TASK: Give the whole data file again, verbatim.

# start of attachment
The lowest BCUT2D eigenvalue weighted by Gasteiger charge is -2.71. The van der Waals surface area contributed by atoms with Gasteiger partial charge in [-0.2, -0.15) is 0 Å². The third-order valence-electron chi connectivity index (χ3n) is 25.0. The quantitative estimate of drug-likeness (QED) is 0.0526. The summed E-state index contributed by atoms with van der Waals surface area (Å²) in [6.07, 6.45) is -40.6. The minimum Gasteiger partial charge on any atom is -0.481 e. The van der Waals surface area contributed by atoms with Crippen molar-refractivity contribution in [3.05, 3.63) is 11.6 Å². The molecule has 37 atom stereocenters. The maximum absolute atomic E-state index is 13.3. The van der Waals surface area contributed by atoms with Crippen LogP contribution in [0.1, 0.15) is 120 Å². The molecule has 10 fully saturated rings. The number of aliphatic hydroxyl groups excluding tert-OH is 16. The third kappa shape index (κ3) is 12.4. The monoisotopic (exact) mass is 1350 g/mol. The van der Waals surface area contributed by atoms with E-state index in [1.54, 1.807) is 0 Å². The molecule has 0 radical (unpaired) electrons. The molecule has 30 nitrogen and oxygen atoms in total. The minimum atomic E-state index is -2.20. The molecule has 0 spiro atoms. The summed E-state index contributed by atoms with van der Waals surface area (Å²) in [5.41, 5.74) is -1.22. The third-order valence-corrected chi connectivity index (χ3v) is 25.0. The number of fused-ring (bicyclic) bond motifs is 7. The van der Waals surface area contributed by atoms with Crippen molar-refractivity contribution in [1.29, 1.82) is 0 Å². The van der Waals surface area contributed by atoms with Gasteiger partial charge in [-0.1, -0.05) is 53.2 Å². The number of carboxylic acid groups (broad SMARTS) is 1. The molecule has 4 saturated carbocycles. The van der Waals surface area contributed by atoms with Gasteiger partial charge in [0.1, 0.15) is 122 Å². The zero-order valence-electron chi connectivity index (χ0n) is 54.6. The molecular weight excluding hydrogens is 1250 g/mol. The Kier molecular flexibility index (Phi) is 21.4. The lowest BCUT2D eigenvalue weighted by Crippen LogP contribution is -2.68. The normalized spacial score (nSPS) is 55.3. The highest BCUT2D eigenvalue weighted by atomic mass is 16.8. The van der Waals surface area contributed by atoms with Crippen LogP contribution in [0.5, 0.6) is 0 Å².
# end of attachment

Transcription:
The lowest BCUT2D eigenvalue weighted by Gasteiger charge is -2.71. The van der Waals surface area contributed by atoms with Gasteiger partial charge in [-0.2, -0.15) is 0 Å². The third-order valence-electron chi connectivity index (χ3n) is 25.0. The quantitative estimate of drug-likeness (QED) is 0.0526. The summed E-state index contributed by atoms with van der Waals surface area (Å²) in [6.07, 6.45) is -40.6. The minimum Gasteiger partial charge on any atom is -0.481 e. The van der Waals surface area contributed by atoms with Crippen molar-refractivity contribution in [3.05, 3.63) is 11.6 Å². The molecule has 37 atom stereocenters. The maximum absolute atomic E-state index is 13.3. The van der Waals surface area contributed by atoms with Crippen LogP contribution in [0.1, 0.15) is 120 Å². The molecule has 10 fully saturated rings. The number of aliphatic hydroxyl groups excluding tert-OH is 16. The third kappa shape index (κ3) is 12.4. The monoisotopic (exact) mass is 1350 g/mol. The van der Waals surface area contributed by atoms with E-state index in [1.54, 1.807) is 0 Å². The molecule has 0 radical (unpaired) electrons. The molecule has 30 nitrogen and oxygen atoms in total. The minimum atomic E-state index is -2.20. The molecule has 0 spiro atoms. The summed E-state index contributed by atoms with van der Waals surface area (Å²) in [5.41, 5.74) is -1.22. The third-order valence-corrected chi connectivity index (χ3v) is 25.0. The number of fused-ring (bicyclic) bond motifs is 7. The van der Waals surface area contributed by atoms with Crippen molar-refractivity contribution in [1.29, 1.82) is 0 Å². The van der Waals surface area contributed by atoms with Gasteiger partial charge in [-0.1, -0.05) is 53.2 Å². The number of carboxylic acid groups (broad SMARTS) is 1. The molecule has 4 saturated carbocycles. The van der Waals surface area contributed by atoms with Gasteiger partial charge in [0.1, 0.15) is 122 Å². The zero-order valence-electron chi connectivity index (χ0n) is 54.6. The molecular weight excluding hydrogens is 1250 g/mol. The Kier molecular flexibility index (Phi) is 21.4. The lowest BCUT2D eigenvalue weighted by Crippen LogP contribution is -2.68. The normalized spacial score (nSPS) is 55.3. The highest BCUT2D eigenvalue weighted by atomic mass is 16.8. The van der Waals surface area contributed by atoms with Crippen LogP contribution in [0.5, 0.6) is 0 Å².